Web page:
The strength of the touring company varied from 100-150 and it was completely self-sufficient. He insisted on discipline and a strict rehearsal schedule; he played the leads, but all other actors were treated alike. They learnt all the lines, and an actor playing a hero in one show could play a bit part in the next and vice versa. He did try to hire an understudy, but nobody could command the stage like he did, and audiences wanted to see him.
For tours, a third class bogey was booked and everybody travelled together. They carried their hold-alls and if better accommodation was not available, they slept on the floor in lodges or makeshift spaces. The cooks travelled with them and they all ate the same food. He wore only cotton or khadi. He was a star, he need not have lived with such austerity, but he did. “We are not landowners,” he used to say, “We are labourers.” He imposed a fine of one anna on anyone who stood up when he walked into the rehearsal space.
The troupe travelled to cities and small towns all over the country, performing in cinema halls or informal venues, which the in-house carpenters modified before the performance. That is why it was his dream to have proper theatres in the country.
Today, it is impossible to imagine the passion and idealism of one man to create, lead and perform on stage under all conditions. The plays they did must have influenced audiences and softened a lot of hardened hearts in those post-Independence, post Partition days.
By the late 1950s, Prithviraj Kapoor had started losing his voice—sixteen years of strain on the vocal cords, he acted on stage without mikes, and did a lot of public speaking too. In May 1960, he had to regretfully shut down Prithvi Theatres. He hoped to have a home for his theatre company one day, a theatre of their own—which Shashi and Jennifer Kendal fulfilled, unfortunately after he passed away but his dream lives on.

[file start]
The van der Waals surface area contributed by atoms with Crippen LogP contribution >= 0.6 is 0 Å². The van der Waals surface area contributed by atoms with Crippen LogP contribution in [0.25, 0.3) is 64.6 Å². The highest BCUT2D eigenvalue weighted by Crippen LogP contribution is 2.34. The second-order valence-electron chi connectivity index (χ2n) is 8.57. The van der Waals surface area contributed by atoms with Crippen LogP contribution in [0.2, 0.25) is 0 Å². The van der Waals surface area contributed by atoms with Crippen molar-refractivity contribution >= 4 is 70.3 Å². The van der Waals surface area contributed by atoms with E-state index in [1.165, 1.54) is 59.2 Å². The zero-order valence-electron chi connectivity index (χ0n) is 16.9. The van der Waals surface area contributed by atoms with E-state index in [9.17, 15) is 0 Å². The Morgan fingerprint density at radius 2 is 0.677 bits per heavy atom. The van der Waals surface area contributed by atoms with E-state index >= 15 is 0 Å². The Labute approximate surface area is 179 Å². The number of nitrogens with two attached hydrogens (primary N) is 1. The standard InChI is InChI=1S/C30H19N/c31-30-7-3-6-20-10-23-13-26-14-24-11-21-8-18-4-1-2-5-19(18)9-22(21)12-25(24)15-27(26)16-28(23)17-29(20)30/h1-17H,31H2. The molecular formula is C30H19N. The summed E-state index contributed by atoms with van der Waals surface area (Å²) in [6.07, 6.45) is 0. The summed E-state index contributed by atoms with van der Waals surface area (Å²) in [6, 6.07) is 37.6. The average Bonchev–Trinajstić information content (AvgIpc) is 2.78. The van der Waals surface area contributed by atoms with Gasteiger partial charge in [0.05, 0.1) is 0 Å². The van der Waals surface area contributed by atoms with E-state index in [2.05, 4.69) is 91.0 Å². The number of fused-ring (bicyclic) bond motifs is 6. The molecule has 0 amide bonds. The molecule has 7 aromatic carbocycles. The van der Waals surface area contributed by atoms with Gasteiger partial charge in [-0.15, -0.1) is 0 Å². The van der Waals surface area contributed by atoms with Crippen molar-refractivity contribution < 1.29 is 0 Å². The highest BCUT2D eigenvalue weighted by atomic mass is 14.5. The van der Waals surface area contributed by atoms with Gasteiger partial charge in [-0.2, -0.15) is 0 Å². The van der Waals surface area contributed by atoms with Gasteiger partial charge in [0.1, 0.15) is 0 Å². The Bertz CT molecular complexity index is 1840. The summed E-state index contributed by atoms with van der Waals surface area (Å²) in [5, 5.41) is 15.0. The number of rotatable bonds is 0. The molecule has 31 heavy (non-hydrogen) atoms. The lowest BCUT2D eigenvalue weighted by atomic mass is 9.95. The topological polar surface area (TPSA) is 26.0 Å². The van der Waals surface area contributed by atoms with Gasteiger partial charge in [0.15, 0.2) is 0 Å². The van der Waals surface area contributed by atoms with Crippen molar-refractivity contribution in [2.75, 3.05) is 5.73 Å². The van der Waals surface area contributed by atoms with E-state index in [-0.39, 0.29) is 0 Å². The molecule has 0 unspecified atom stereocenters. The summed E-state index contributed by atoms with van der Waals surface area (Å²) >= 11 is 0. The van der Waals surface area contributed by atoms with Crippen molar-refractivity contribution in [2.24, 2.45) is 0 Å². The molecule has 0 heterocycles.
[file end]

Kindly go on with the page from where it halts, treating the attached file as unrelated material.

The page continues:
In 1960, he played another great role in a historical—Akbar in the K.Asif masterpiece, Mughal-e-Azam. It remains one of his finest, his regal stance and speech imitated everytime an actor played a Mughal royal. He carried on acting in films—including his grandson Randhir Kapoor’s debut Kal Aaj Aur Kal (1971). Around this time he was diagnosed with Hodgkin’s Disease and passed away a year later in 1972.
When asked why he had named his troupe Prithvi Theatres, in the plural, he had replied that it was because he hoped there would be a theatre in every town in India.
The one in Mumbai, now being managed by his grandson, Kunal Kapoor, has kept the city’s theatre talent going for 44 years, by simply being a well-equipped, smoothly run, warm and welcoming space for performance and audiences alike. Imagine if, as Prithviraj Kapoor had envisioned, there had been one in every town, how much more talent would have been discovered and nurtured.